Any good maintenance strategy should consider using used oil analysis (UOA), so operators can make informed decisions about when to make costly interventions such as oil changes and learn about any issues in the machinery, such as excessive wear or water contamination.
To help operators analyse their oils, Mobil launched its Mobil Serv Lubricant Analysis programme in 2016. This relieved Mobil’s customers of the need for in-house analysis equipment by allowing them to send samples to Mobil in pre-labelled bottles. By using a smartphone app to scan both the code on the bottle and the machine, the need for manual labelling is removed, helping to speed up the process.
Since the programme’s introduction, Mobil has analysed a million oil samples from equipment such as gas engines (over 100,000 samples), hydraulic systems (over 100,000 samples), diesel engines (over 243,000 samples) and many more. Not surprisingly, this, combined with the company’s previous experiences with oil analysis, has given it some key insights into interpreting UOA results.
A lubricant’s formula can affect a test’s results
It may be often overlooked, but some lubricants may include elements that help trigger alerts on oil analysis. As an example, it’s possible that a hydraulic oil may contain some zinc-based additives. Clearly they are there for a reason, but they may also make the tests for metal wear, including copper, give inflated results. In such cases, the machinery needs to be considered in this context. Question whether it really is machine wear or lubricant ingredients, and if needed, take a closer look to get to the bottom of it.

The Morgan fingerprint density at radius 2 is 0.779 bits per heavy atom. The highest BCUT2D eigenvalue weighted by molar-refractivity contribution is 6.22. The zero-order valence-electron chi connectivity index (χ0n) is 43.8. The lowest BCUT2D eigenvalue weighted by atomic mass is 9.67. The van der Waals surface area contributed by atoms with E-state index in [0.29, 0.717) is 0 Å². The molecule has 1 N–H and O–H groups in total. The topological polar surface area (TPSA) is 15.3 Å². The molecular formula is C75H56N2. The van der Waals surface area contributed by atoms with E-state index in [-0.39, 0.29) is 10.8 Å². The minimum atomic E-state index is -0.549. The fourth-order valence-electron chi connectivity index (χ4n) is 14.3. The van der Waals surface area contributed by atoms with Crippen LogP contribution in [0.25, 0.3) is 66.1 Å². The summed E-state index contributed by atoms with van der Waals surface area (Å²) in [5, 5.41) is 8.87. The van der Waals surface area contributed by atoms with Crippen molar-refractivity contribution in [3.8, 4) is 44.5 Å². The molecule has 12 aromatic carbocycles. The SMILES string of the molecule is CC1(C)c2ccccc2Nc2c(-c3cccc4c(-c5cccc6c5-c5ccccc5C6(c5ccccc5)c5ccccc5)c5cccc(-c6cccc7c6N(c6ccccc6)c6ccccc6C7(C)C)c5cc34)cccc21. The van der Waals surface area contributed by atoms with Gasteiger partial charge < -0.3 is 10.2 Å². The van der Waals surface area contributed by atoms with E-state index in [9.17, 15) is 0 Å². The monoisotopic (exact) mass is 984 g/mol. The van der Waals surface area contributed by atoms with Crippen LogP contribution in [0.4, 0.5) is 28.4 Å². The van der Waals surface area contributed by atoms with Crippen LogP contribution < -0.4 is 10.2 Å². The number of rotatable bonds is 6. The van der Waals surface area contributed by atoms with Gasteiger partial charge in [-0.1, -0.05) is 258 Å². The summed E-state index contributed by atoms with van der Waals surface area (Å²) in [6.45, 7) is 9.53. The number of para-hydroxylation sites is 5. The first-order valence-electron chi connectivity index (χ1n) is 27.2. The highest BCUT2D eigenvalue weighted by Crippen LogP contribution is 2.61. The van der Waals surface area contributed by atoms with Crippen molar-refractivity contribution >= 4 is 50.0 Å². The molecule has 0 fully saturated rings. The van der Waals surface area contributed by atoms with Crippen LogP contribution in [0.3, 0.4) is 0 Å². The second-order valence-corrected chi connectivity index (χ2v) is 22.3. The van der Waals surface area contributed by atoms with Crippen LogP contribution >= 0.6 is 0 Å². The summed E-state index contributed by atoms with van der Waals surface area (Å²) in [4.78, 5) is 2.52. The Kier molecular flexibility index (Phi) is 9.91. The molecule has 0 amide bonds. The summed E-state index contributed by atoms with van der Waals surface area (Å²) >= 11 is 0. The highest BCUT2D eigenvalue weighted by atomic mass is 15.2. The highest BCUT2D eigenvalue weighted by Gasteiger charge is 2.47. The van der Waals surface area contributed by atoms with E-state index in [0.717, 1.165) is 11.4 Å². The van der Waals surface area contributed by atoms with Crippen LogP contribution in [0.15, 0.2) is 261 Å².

One result is not always sufficient
It may be tempting to heed an alert from a single test, but this is not always telling the whole story. Looking at all the test results for a single sample will be more useful in determining how your equipment is performing.
For example, Mobil said that of the samples it processed from gas engines, more than 5% led to an alert for the acid number (AN). Considering this alone, though, could well lead to an incorrect interpretation. If you instead also consider the results for factors like oxidation, wear metals, nitration, base number, and viscosity, you will gain a better overall understanding of how an oil is really performing within a piece of equipment. This in turn enables you to make better maintenance decisions.
Trends are also important
An alert may be a cause for concern, but sometimes they can occur because the limit does not consider the design of a certain piece of equipment. In such cases, it may be worth looking at the trend over time rather than the individual alerts. For example, if the copper wear is increasing over subsequent tests, it’s more likely to indicate an issue.
Water needs the right test
There are two tests for water contamination: The Hot Plate test, which only indicates the presence of water, and the Karl-Fischer test, which quantifies the amount of water.
Should the Hot Plate test indicate water, a second Karl-Fischer test may be warranted to establish if the lubricant is actually suffering because of it.